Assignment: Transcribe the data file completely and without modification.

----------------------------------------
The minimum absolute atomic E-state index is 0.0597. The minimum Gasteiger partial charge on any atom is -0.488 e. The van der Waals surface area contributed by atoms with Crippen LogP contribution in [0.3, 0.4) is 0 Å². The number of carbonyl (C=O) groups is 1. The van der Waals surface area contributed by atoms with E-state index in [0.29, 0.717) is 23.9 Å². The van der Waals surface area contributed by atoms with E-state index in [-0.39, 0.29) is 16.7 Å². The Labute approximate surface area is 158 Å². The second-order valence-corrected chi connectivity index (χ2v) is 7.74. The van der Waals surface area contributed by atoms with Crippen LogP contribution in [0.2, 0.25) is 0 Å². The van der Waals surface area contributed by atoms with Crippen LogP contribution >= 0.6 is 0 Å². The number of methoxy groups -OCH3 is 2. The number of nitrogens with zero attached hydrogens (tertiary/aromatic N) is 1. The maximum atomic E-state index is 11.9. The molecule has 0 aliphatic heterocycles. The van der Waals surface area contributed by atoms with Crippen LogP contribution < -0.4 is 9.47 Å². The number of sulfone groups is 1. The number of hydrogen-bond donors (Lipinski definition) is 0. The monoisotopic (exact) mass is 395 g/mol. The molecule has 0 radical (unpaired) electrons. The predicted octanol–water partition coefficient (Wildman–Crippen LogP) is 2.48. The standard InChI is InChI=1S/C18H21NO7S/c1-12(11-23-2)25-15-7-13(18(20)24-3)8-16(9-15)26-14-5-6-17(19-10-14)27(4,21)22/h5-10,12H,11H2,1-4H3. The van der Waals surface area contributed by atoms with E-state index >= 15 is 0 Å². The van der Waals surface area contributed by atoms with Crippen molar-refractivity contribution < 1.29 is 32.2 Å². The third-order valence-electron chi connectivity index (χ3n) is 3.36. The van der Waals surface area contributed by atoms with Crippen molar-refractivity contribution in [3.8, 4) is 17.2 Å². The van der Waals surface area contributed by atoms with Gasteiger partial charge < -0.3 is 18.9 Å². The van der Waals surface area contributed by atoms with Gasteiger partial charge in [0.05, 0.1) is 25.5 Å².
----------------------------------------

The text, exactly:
The minimum absolute atomic E-state index is 0.0597. The minimum Gasteiger partial charge on any atom is -0.488 e. The van der Waals surface area contributed by atoms with Crippen LogP contribution in [0.3, 0.4) is 0 Å². The number of carbonyl (C=O) groups is 1. The van der Waals surface area contributed by atoms with E-state index in [0.29, 0.717) is 23.9 Å². The van der Waals surface area contributed by atoms with E-state index in [-0.39, 0.29) is 16.7 Å². The Labute approximate surface area is 158 Å². The second-order valence-corrected chi connectivity index (χ2v) is 7.74. The van der Waals surface area contributed by atoms with Crippen LogP contribution in [0.2, 0.25) is 0 Å². The van der Waals surface area contributed by atoms with Crippen LogP contribution >= 0.6 is 0 Å². The number of methoxy groups -OCH3 is 2. The number of nitrogens with zero attached hydrogens (tertiary/aromatic N) is 1. The maximum atomic E-state index is 11.9. The molecule has 0 aliphatic heterocycles. The van der Waals surface area contributed by atoms with Crippen LogP contribution < -0.4 is 9.47 Å². The number of sulfone groups is 1. The number of hydrogen-bond donors (Lipinski definition) is 0. The monoisotopic (exact) mass is 395 g/mol. The molecule has 0 radical (unpaired) electrons. The predicted octanol–water partition coefficient (Wildman–Crippen LogP) is 2.48. The standard InChI is InChI=1S/C18H21NO7S/c1-12(11-23-2)25-15-7-13(18(20)24-3)8-16(9-15)26-14-5-6-17(19-10-14)27(4,21)22/h5-10,12H,11H2,1-4H3. The van der Waals surface area contributed by atoms with E-state index >= 15 is 0 Å². The van der Waals surface area contributed by atoms with Crippen molar-refractivity contribution < 1.29 is 32.2 Å². The third-order valence-electron chi connectivity index (χ3n) is 3.36. The van der Waals surface area contributed by atoms with Crippen molar-refractivity contribution in [3.8, 4) is 17.2 Å². The van der Waals surface area contributed by atoms with Gasteiger partial charge < -0.3 is 18.9 Å². The van der Waals surface area contributed by atoms with Gasteiger partial charge in [0.05, 0.1) is 25.5 Å².